Abolitionist Frederick Douglass’
photographs at MAAH
Massachusetts was a hub of activism at the height of the abolitionist movement in the mid-1850s. Anyone interested in learning more about Frederick Douglass, one of the most famous activists with many ties in Boston, are encouraged to attend an exhibit of his photographs at the Museum of African American History, 46 Joy Street, Beacon Hill.
The Picturing Frederick Douglass exhibit officially opened to the public in 2017 and has been extended throughout 2018. According to the Museum of African American History, this major exhibition of Douglass photographs, trace his visual journey from self-emancipated man to firebrand abolitionist to elder statesman. His visual and stylistic evolutions narrate a photographic autobiography across a half-century of history and show him reinventing himself, even as he sought to transform the country using photography as a tool of reform. The exhibit highlights his use of photography in a deliberate effort to elevate the image of the African American in contradiction to demeaning and inhumane depictions of black life often seen in the 18th and 19th centuries.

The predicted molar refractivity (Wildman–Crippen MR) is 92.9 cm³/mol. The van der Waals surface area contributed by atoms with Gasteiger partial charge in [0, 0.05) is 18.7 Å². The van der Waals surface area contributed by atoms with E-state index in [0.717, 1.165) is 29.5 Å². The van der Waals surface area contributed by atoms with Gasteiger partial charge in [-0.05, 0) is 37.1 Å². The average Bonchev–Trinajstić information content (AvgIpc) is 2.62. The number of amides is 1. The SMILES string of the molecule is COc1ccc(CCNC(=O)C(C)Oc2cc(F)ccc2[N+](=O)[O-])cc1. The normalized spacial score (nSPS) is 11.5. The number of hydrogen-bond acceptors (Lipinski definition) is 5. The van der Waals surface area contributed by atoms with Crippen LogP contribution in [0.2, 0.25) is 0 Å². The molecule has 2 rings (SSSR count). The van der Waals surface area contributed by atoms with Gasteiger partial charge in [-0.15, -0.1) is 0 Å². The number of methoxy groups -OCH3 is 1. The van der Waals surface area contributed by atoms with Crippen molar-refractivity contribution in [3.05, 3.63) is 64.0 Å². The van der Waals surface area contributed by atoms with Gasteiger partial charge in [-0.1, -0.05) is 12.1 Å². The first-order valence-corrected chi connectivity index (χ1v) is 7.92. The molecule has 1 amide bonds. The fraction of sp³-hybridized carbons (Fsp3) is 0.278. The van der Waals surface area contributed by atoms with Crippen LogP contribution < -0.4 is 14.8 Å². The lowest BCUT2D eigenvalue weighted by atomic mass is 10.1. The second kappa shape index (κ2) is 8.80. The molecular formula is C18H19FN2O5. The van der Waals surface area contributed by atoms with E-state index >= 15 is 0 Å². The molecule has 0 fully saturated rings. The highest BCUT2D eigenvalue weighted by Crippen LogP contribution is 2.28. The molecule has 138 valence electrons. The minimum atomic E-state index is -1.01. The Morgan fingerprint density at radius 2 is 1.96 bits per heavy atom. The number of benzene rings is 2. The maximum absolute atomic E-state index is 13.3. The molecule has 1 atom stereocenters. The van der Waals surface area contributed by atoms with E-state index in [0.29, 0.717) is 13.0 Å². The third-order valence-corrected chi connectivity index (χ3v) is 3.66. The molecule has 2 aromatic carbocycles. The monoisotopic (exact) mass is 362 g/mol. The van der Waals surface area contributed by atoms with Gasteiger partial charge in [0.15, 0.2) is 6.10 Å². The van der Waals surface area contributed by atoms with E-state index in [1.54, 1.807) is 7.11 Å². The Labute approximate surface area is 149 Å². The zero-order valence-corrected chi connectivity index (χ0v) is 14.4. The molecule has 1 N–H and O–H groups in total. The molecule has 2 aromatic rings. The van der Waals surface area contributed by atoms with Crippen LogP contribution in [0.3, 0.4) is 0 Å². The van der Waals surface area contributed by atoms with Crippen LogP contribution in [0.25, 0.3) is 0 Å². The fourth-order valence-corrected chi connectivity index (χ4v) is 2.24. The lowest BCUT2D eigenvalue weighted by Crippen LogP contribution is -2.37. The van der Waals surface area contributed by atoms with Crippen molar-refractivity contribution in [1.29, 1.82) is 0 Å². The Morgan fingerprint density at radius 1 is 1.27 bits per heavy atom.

For more information about the exhibit and the museum itself, go to www.maah.org.
Monday, March 12: BHCA Architecture Committee Meeting. 5 p.m.,
74 Joy Street
Monday, March 12: BHCA Board of Directors Meeting. 7 p.m., 74 Joy Street
Visit the Beacon Hill Civic Association website bhcivic.org and/or call the office (617-227-1922) for more information on how to get involved.